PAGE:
What is a Polyhedron? - Characteristics & Examples

An error occurred trying to load this video.

Try refreshing the page, or contact customer support.

Coming up next: Types of Polyhedrons

You're on a roll. Keep up the good work!

Take Quiz Watch Next Lesson
Your next lesson will play in 10 seconds
  • 0:00 Polyhedrons
  • 0:55 Identifying Characteristic
  • 1:38 Examples
  • 2:35 Lesson Summary
Create an account to start this course today
Try it free for 5 days!
Create An Account
Lesson Transcript
Instructor: Yuanxin (Amy) Yang Alcocer

Amy has a master's degree in secondary education and has taught math at a public charter high school.

After watching this video lesson, you will be able to identify a polyhedron when you see one. You will also be able to tell your friends what the distinguishing identifying factor of a polyhedron is.


In this lesson, you will see what polyhedrons are. Why is it important to learn about polyhedrons? It is good to learn about polyhedrons because these shapes play an important part in more complex math problems.

In math, we define a polyhedron as a solid with flat faces. What does this mean? When you see or hear the word 'solid,' it refers to a shape that is 3-dimensional. When a shape is 3-dimensional, it means that it has space inside of it. It is not a flat object that you draw on a flat piece of paper. In other words, 3-dimensional solids are things that you can hold. Your computer is a 3-dimensional solid, as is your television and your teddy bear. But not all of these things are polyhedrons.

There are actually quite a few things around you that are polyhedrons if you look at them carefully. How can you find these polyhedrons?

Identifying Characteristic

You can identify polyhedrons by their identifying characteristic. So, what is this characteristic? It is that these solids all have flat faces. They don't have curved faces. The word 'faces' refers to the sides of the solid. So if all the sides of the solid are flat, then it is a polyhedron. But if the solid has any curved sides at all, then it is not a polyhedron.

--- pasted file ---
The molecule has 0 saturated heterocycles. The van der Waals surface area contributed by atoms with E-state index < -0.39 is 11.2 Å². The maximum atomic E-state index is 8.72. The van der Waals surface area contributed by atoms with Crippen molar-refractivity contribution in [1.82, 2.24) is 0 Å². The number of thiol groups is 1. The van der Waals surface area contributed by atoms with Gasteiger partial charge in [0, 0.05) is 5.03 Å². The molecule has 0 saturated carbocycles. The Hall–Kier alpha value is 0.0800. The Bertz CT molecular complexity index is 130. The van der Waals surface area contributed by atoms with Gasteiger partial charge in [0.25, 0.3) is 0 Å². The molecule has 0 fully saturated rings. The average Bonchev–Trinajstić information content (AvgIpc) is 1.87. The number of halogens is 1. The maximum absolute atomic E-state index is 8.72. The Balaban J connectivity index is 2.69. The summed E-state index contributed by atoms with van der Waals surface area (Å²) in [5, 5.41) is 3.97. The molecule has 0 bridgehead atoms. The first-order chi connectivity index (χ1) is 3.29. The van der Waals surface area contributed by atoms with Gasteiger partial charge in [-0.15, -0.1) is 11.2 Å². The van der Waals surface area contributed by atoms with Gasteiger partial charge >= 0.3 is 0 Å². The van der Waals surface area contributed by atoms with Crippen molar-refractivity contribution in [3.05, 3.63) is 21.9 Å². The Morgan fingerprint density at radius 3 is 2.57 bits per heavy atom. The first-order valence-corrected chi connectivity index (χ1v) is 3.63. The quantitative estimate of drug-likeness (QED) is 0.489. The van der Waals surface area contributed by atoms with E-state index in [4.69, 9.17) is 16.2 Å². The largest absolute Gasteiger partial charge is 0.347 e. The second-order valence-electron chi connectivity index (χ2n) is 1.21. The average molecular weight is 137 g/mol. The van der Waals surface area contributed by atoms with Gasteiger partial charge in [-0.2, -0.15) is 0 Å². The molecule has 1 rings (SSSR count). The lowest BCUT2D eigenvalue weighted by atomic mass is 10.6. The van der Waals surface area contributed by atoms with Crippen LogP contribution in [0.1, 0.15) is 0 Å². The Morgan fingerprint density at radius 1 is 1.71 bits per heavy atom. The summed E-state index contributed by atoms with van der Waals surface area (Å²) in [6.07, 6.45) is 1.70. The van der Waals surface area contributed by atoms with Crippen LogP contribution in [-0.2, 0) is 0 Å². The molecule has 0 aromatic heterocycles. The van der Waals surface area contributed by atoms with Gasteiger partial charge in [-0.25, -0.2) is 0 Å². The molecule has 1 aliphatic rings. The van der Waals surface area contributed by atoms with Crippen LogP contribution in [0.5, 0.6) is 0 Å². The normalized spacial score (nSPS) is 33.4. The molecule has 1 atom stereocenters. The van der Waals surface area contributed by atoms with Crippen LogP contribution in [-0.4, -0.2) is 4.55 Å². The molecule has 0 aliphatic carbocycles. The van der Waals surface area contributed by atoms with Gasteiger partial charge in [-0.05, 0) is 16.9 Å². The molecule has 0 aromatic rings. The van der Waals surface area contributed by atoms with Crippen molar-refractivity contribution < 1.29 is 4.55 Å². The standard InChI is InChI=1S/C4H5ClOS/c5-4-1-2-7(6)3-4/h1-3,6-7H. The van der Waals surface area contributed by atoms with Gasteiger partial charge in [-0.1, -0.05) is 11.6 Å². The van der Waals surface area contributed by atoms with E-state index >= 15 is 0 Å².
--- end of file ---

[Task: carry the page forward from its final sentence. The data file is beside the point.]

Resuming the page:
So, your teddy bear is not a polyhedron. If your television has a curved screen, then it is not a polyhedron. But if your television has all flat sides, then it is a polyhedron. The same goes for your computer; if all the sides are flat, then it is a polyhedron.


There are many other examples of polyhedrons in the world around you. Here are some other examples.

To unlock this lesson you must be a Study.com Member.
Create your account

Register for a free trial

Are you a student or a teacher?
I am a teacher
What is your educational goal?

Unlock Your Education

See for yourself why 10 million people use Study.com

Become a Study.com member and start learning now.
Become a Member  Back

Earning College Credit

Did you know… We have over 79 college courses that prepare you to earn credit by exam that is accepted by over 2,000 colleges and universities. You can test out of the first two years of college and save thousands off your degree. Anyone can earn credit-by-exam regardless of age or education level.

To learn more, visit our Earning Credit Page

Transferring credit to the school of your choice

Not sure what college you want to attend yet? Study.com has thousands of articles about every imaginable degree, area of study and career path that can help you find the school that's right for you.

Create an account to start this course today
Try it free for 5 days!
Create An Account